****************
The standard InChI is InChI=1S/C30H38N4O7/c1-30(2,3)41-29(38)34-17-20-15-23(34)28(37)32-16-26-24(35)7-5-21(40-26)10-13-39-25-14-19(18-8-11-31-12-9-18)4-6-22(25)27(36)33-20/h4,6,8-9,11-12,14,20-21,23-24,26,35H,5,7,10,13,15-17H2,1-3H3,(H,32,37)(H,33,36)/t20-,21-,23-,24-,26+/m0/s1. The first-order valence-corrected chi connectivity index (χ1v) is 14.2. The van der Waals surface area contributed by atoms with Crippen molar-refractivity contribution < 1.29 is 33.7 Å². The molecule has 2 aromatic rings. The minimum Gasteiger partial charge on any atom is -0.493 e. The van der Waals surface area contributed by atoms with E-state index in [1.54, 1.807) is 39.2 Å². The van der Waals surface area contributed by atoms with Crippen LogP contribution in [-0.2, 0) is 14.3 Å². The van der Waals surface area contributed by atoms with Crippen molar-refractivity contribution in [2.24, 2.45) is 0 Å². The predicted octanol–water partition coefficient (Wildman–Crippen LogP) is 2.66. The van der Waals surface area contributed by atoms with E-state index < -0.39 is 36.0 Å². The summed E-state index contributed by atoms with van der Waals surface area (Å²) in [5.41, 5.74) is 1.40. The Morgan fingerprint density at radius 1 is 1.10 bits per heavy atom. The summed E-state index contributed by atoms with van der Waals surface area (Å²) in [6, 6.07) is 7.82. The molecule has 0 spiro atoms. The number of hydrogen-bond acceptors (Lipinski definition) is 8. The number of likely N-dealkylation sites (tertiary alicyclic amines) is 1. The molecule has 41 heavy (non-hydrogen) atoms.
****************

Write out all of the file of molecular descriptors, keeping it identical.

The standard InChI is InChI=1S/C30H38N4O7/c1-30(2,3)41-29(38)34-17-20-15-23(34)28(37)32-16-26-24(35)7-5-21(40-26)10-13-39-25-14-19(18-8-11-31-12-9-18)4-6-22(25)27(36)33-20/h4,6,8-9,11-12,14,20-21,23-24,26,35H,5,7,10,13,15-17H2,1-3H3,(H,32,37)(H,33,36)/t20-,21-,23-,24-,26+/m0/s1. The first-order valence-corrected chi connectivity index (χ1v) is 14.2. The van der Waals surface area contributed by atoms with Crippen molar-refractivity contribution < 1.29 is 33.7 Å². The molecule has 2 aromatic rings. The minimum Gasteiger partial charge on any atom is -0.493 e. The van der Waals surface area contributed by atoms with E-state index in [1.54, 1.807) is 39.2 Å². The van der Waals surface area contributed by atoms with Crippen LogP contribution in [-0.2, 0) is 14.3 Å². The van der Waals surface area contributed by atoms with Crippen molar-refractivity contribution in [2.24, 2.45) is 0 Å². The predicted octanol–water partition coefficient (Wildman–Crippen LogP) is 2.66. The van der Waals surface area contributed by atoms with E-state index < -0.39 is 36.0 Å². The summed E-state index contributed by atoms with van der Waals surface area (Å²) in [5.41, 5.74) is 1.40. The Morgan fingerprint density at radius 1 is 1.10 bits per heavy atom. The summed E-state index contributed by atoms with van der Waals surface area (Å²) in [6, 6.07) is 7.82. The molecule has 0 spiro atoms. The number of hydrogen-bond acceptors (Lipinski definition) is 8. The number of likely N-dealkylation sites (tertiary alicyclic amines) is 1. The molecule has 41 heavy (non-hydrogen) atoms.